It's often said that it's hard to find agreement among economists.
That's taken to be especially true when you approach the more heavily politicised areas of the discipline - such as macro policy.
So that 78 per cent of economists agree with this statement is quite a surprise:
Informed postmortems of Ben Bernanke’s Fed chairmanship will judge favorably the Fed's creative and aggressive policy initiatives from autumn 2008 through early 2009.
41 per cent of economists polled by the IGM Forum said that they "strongly agree", while 37 per cent said they agree.
Even more shocking is that none disagreed with the statement. Just 11 per cent were "uncertain", while two per cent held "no opinion".
As governor of the Federal Reserve, Bernanke saw the central bank introduced the first round of quantitative easing - what is now known as QE1 - which was widely thought to have supported the economy as demand collapsed.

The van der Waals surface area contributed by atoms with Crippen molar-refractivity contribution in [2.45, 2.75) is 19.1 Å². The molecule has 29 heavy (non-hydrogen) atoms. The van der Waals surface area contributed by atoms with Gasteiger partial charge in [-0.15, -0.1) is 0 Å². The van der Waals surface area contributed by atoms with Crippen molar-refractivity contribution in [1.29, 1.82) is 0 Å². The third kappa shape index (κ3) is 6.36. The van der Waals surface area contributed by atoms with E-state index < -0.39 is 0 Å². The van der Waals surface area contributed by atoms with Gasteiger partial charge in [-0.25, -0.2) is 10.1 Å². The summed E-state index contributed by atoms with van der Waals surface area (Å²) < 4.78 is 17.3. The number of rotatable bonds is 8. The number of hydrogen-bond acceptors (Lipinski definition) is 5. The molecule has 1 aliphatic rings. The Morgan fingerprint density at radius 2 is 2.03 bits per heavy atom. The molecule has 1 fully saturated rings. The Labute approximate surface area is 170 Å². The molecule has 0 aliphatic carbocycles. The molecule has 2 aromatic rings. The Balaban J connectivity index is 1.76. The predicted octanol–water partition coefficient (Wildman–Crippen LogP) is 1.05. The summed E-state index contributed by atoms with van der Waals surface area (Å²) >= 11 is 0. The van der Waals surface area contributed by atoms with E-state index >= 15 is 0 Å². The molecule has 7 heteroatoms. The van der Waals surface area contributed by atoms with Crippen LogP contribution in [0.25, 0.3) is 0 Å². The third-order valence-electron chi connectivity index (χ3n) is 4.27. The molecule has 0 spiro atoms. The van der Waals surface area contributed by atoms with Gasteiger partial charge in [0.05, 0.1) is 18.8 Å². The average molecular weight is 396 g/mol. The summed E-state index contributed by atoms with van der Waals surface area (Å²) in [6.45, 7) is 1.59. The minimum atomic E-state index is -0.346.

Stanford's Darrell Duffie said that "strong action as a lender of last resort was essential." He argues that this is precisely what central banks are there to do, and that "innovation by the Fed was crucial".
One respondent, Chicago's Anil Kashyap says that while the "public may not appreciate this ... Bernanke's Fed helped stave off Depression 2.0."
But some of those polled warned that it is difficult to determine what economists might say in the future - or that there could even be an "informed postmortem". Harvard's David Cutler submitted that "there is little agreement in macro."
And Berkeley's Aaron Edlin says that "future views of the past are hard to predict with precision", but that "things would probably have been much worse without the Fed's actions".
Princeton's Markus Brunnermeier said that "the ultimate judgement will depend on the exit strategy and how easily the fed will return to a more rule-based policy."